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Justice News

Department of Justice
U.S. Attorney’s Office
District of New Mexico

FOR IMMEDIATE RELEASE
Tuesday, June 7, 2016

Arizona Man Arraigned on Federal Heroin Trafficking Charge in New Mexico

Case Prosecuted as Part of HOPE Initiative which Seeks to Reduce the Number of Opioid-Related Deaths in New Mexico

ALBUQUERQUE – Rodolfo Rene Ley, 24, of Tucson, Ariz., was arraigned this morning in federal court in Albuquerque, N.M., on an indictment charging him with trafficking heroin in New Mexico.

Ley was arrested at the Amtrak Train Station in Albuquerque on May 13, 2016, after the DEA allegedly found approximately one kilogram of heroin in three clear plastic wrapped bundles under Ley’s clothing during an interdiction search.

Ley was subsequently indicted on May 25, 2016, and charged with possession of heroin with intent to distribute on May 13, 2016, in Bernalillo County, N.M.

If convicted of the charge in the indictment, Ley faces a statutory mandatory minimum of ten years and a maximum of life in federal prison.  Charges in criminal complaints are merely accusations, and defendants are presumed innocent unless found guilty beyond a reasonable doubt. 

This case was investigated by the Albuquerque office of the DEA.  Assistant U.S. Attorney Eva Fontanez is prosecuting the case as part of the New Mexico Heroin and Opioid Prevention and Education (HOPE) Initiative.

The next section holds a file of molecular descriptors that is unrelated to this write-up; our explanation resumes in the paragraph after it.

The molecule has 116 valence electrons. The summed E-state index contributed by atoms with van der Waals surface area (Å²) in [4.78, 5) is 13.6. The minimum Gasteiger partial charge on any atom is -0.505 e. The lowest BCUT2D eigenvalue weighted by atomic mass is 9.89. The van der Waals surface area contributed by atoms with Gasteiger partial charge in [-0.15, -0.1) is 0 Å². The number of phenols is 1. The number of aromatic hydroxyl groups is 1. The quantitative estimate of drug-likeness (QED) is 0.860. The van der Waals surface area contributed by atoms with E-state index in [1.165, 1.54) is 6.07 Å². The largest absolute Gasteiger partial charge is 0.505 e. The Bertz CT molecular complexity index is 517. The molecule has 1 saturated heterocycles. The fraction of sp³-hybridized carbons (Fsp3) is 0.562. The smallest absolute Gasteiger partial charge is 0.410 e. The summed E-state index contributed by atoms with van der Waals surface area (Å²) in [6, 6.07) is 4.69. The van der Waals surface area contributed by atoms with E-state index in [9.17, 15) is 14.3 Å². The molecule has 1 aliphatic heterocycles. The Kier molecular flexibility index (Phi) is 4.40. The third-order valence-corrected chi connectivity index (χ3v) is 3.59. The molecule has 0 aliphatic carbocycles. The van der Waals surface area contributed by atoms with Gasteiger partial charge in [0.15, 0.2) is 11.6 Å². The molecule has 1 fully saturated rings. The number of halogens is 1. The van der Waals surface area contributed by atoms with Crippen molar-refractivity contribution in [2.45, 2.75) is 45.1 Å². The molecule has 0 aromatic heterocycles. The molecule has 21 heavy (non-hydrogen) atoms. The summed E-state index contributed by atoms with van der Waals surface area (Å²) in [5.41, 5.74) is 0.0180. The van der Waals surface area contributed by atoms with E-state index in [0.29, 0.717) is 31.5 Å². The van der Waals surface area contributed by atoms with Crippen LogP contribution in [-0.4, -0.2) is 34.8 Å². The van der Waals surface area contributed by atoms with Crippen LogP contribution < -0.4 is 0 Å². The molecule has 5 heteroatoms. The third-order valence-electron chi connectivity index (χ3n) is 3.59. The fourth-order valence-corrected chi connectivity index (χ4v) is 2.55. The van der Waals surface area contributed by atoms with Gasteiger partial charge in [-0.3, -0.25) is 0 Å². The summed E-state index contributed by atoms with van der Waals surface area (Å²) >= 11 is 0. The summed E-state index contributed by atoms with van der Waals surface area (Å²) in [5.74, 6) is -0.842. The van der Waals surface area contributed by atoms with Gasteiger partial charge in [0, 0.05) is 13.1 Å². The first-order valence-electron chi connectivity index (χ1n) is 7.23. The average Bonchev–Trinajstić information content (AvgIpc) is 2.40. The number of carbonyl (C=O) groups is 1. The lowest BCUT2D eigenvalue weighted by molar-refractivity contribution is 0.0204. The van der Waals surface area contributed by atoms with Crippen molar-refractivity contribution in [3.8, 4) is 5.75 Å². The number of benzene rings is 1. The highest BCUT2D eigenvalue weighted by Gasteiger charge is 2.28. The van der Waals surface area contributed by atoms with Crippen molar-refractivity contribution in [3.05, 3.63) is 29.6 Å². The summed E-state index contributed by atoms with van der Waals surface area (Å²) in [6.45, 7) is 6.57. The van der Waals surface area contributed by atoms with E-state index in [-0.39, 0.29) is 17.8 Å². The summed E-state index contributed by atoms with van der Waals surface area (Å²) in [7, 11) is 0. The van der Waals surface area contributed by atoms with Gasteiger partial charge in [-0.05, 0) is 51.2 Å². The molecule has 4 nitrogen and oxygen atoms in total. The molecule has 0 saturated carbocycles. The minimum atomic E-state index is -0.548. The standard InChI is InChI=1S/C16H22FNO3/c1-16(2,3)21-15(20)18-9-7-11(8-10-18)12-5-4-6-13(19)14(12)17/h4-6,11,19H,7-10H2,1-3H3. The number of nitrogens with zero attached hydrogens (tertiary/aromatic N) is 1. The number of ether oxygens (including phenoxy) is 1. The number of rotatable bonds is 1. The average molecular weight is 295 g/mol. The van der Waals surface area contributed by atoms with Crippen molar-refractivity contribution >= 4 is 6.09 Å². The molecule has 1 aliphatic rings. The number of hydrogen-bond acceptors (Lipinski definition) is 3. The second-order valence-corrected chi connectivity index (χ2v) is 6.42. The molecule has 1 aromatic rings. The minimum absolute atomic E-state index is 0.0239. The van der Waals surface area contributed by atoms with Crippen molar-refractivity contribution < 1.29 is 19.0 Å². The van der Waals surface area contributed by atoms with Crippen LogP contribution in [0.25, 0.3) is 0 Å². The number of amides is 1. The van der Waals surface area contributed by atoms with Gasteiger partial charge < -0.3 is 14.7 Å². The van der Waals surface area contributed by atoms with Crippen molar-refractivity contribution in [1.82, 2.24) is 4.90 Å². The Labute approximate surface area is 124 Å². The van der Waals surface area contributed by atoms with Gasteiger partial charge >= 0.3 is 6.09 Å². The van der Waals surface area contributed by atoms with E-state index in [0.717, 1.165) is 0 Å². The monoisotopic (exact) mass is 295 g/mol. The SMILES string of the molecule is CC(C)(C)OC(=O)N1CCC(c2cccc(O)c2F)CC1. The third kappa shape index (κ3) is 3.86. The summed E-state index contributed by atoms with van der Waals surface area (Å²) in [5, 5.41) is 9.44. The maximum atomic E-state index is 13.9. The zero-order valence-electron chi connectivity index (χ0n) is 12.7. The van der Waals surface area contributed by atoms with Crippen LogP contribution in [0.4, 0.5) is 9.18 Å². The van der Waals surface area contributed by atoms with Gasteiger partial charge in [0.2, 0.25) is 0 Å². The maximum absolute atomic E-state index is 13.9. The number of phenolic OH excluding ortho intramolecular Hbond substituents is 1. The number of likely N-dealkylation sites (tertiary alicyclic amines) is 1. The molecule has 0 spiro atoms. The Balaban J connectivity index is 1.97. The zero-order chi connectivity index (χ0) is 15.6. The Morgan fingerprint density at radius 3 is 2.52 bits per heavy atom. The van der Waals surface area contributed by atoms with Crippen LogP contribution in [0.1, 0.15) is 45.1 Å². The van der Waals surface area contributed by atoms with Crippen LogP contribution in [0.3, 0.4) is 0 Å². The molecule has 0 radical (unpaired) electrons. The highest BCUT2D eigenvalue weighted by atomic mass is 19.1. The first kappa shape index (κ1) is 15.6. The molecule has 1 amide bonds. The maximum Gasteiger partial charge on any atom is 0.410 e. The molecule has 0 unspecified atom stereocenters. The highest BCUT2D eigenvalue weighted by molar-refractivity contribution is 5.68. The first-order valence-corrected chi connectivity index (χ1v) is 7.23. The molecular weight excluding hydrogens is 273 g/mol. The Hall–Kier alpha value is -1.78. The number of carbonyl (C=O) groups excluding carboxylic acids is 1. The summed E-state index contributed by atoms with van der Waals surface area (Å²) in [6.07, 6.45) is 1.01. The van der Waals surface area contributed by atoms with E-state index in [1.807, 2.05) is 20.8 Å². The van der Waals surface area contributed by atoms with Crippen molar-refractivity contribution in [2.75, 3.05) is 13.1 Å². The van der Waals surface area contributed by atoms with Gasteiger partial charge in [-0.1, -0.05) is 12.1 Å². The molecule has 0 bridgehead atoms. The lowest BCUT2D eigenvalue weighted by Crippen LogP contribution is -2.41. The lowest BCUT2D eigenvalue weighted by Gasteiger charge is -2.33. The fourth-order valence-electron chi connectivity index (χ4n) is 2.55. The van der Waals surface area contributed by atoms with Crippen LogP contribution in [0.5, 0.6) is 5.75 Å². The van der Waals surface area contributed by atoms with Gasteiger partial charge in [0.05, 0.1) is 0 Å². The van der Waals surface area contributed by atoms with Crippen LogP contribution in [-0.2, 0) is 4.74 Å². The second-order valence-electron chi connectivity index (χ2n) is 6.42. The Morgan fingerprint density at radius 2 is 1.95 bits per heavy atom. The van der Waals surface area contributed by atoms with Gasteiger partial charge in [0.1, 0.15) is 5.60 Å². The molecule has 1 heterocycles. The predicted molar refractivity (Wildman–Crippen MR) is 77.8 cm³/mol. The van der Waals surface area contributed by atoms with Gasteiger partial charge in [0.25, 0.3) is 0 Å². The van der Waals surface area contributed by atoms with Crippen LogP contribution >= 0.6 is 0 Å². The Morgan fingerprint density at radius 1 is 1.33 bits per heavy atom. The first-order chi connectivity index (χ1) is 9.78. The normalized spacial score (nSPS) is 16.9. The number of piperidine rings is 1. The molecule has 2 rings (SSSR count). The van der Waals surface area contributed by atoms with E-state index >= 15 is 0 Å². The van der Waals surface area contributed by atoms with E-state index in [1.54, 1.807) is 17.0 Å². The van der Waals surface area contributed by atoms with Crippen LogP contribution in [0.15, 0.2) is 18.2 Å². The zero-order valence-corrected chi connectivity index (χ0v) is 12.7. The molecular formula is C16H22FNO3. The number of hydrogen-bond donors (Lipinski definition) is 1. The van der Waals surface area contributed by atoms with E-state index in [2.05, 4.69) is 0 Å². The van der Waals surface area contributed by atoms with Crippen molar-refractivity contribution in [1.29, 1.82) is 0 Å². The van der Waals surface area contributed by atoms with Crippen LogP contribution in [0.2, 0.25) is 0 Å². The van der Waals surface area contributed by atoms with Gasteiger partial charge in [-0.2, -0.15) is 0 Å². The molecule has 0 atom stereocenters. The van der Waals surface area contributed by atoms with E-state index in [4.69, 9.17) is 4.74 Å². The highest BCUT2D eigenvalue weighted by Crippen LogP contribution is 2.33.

The HOPE Initiative was launched in January 2015 by the UNM Health Sciences Center and the U.S. Attorney’s Office in response to the national opioid epidemic, which has had a disproportionately devastating impact on New Mexico.  Opioid addiction has taken a toll on public safety, public health and the economic viability of our communities.  Working in partnership with the DEA, the Bernalillo County Opioid Accountability Initiative, Healing Addiction in our Community (HAC), the Albuquerque Public Schools and other community stakeholders, HOPE’s principal goals are to protect our communities from the dangers associated with heroin and opioid painkillers and reducing the number of opioid-related deaths in New Mexico. 

The HOPE Initiative is comprised of five components:  (1) prevention and education; (2) treatment; (3) law enforcement; (4) reentry; and (5) strategic planning.  HOPE’s law enforcement component is led by the Organized Crime Section of the U.S. Attorney’s Office and the DEA in conjunction with their federal, state, local and tribal law enforcement partners.  Targeting members of major heroin and opioid trafficking organizations for investigation and prosecution is a priority of the HOPE Initiative.  Learn more about the New Mexico HOPE Initiative at http://www.HopeInitiativeNM.org.

Topic(s): 
Drug Trafficking
Component(s): 
Updated June 7, 2016